Review: The Ocean at the End of the Lane
I don’t know why I should be so surprised that Neil Gaiman would write something that I love so much. I think that the Graveyard book is up there in my top ten and American Gods should probably be required reading for high school. At some point in the lead up to this books release back in 2013 I became convinced that this was literary fiction, and my own prejudice of heavy character bound stories kept me away.
Of course The Ocean at the End of the Lane is a powerful character driven story, but its nicely fixed between Gaiman’s usual mastery of the supernatural and macabre. He tries to fool you in the beginning. Opening the book with a story of an older man revisiting his childhood home and remembering old friends long lost to growing up and moving away. It’s something I think most of us do. Drive by the home you grew up in and look through faded windows for signs of the kid that you used to be. Look down on the neighborhood you played in from the heights of Google maps.
It’s after that hook of normality that Gaiman spreads the world thin and shows you what’s maybe lurking between the foggy gaps of childhood memory and the wonders we all leave behind when we grow up. Looking back into those new memories the main character remembers all the things that children know all too well. That adults are scary. That even your parents can forget you and the effects that their words can have on you. That the best people to help you are always going to be your friend down the road.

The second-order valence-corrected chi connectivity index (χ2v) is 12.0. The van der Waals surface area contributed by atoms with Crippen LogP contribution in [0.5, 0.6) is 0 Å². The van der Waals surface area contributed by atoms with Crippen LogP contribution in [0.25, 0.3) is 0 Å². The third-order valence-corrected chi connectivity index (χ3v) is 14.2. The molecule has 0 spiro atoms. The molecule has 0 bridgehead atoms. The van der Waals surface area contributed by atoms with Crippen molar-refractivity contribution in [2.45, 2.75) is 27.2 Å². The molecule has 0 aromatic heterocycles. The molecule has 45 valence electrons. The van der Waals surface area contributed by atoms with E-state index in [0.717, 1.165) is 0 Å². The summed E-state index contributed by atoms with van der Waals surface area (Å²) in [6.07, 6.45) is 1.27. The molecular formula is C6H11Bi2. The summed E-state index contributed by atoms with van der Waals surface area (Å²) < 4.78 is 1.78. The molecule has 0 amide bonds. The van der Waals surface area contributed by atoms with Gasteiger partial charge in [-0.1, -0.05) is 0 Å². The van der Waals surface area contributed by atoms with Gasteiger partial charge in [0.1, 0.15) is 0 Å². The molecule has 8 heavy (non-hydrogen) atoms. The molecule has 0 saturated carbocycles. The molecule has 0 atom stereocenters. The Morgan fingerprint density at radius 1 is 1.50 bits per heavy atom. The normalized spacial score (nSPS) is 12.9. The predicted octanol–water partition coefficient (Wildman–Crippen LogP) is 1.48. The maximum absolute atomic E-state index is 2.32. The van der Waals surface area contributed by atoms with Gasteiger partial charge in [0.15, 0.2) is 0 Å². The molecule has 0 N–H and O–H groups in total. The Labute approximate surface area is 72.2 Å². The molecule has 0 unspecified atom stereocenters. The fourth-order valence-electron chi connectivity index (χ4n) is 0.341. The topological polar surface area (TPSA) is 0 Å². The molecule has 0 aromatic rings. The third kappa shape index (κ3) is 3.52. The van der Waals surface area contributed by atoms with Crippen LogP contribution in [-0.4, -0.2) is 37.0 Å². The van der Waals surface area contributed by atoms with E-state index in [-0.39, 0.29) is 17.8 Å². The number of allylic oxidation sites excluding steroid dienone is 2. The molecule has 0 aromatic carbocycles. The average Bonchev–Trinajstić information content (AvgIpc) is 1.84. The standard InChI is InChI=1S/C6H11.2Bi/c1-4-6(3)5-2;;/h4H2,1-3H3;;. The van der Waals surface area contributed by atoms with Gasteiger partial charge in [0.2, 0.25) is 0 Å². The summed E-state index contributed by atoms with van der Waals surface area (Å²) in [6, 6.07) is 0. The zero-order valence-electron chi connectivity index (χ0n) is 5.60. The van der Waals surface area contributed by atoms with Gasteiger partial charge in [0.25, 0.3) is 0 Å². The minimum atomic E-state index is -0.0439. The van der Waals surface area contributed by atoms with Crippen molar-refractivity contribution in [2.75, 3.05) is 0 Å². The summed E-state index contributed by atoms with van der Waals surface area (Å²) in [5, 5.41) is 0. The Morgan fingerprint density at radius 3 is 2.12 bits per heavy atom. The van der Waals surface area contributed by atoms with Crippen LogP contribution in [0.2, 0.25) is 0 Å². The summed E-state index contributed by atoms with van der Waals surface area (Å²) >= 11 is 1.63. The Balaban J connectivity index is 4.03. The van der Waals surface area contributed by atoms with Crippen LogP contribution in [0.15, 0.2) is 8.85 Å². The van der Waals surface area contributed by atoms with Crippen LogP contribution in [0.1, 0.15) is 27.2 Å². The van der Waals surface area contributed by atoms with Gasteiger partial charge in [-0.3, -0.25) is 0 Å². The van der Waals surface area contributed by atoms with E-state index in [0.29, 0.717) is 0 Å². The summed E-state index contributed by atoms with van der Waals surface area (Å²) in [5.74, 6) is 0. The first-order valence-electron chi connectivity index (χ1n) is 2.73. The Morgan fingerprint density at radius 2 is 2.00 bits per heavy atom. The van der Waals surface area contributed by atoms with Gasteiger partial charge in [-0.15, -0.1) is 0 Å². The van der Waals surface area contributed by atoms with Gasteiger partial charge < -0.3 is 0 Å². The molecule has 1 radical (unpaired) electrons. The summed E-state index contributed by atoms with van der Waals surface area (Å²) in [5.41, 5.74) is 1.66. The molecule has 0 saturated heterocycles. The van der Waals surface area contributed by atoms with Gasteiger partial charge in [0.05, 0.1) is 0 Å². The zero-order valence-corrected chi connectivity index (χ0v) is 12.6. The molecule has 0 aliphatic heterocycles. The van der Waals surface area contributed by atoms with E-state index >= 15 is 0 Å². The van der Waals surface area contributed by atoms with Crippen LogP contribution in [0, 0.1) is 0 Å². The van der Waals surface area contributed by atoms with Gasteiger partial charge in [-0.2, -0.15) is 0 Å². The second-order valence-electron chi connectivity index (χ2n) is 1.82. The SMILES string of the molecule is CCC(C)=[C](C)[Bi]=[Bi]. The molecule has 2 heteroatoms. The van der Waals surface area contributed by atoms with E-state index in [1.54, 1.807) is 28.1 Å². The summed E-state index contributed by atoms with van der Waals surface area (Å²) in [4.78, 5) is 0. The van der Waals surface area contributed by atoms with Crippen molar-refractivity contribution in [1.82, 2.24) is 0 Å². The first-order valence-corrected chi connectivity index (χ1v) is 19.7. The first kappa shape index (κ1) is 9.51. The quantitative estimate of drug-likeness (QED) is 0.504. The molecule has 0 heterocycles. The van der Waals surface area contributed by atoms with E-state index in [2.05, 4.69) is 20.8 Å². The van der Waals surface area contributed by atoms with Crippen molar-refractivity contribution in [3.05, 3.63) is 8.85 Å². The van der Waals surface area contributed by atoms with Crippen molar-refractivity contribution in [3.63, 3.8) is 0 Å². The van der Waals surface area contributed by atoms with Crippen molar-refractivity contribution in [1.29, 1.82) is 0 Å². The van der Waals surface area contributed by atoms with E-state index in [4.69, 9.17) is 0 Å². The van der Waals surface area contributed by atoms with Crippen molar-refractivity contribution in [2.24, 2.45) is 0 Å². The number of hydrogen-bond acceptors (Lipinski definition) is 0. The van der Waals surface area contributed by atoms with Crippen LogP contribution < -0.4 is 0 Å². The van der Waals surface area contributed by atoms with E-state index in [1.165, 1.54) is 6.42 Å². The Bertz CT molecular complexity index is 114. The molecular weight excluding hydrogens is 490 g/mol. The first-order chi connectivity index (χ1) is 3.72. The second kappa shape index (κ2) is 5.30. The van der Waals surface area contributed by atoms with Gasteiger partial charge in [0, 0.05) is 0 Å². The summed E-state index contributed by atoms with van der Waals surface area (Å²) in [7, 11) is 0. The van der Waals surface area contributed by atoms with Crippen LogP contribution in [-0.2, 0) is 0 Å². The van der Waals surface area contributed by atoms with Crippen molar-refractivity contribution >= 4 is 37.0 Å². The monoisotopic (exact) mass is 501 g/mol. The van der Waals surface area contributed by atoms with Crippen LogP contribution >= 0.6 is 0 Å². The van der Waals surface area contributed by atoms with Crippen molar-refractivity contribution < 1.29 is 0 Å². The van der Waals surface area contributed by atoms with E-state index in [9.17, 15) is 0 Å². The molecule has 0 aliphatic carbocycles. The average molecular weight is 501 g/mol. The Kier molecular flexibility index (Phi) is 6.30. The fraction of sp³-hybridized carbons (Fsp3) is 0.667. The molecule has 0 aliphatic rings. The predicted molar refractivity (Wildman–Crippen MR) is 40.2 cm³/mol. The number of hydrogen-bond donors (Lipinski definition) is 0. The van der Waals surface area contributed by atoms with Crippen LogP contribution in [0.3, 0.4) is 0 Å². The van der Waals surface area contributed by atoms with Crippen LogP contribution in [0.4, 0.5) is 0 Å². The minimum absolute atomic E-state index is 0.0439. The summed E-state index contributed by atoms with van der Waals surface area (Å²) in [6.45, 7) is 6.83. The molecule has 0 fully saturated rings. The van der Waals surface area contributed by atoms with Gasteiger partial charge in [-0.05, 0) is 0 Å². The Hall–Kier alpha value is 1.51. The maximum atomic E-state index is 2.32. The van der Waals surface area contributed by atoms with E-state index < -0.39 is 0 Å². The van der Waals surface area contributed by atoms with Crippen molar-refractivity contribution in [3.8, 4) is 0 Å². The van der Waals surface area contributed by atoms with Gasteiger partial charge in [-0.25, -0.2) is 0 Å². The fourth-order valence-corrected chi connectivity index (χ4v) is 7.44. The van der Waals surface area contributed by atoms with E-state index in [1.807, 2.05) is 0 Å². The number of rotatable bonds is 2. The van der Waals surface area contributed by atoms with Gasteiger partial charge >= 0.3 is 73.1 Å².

With Gaiman it’s never quite as simple as that. With Gaiman, the adults maybe aren’t quite as human as you thought, and your friend down the road comes from a family that’s been around longer then the species you belong to. Gaiman couches all of this with the visions of things you can’t see and powers that exist outside of the human perspective, all the while expertly examining what it means to be a kid growing up in all too real world of fear in the shadow of adults.
The Ocean at the End of the Lane is a fantastic book in the library of excellent work from Neil Gaiman. Four stars out of Five.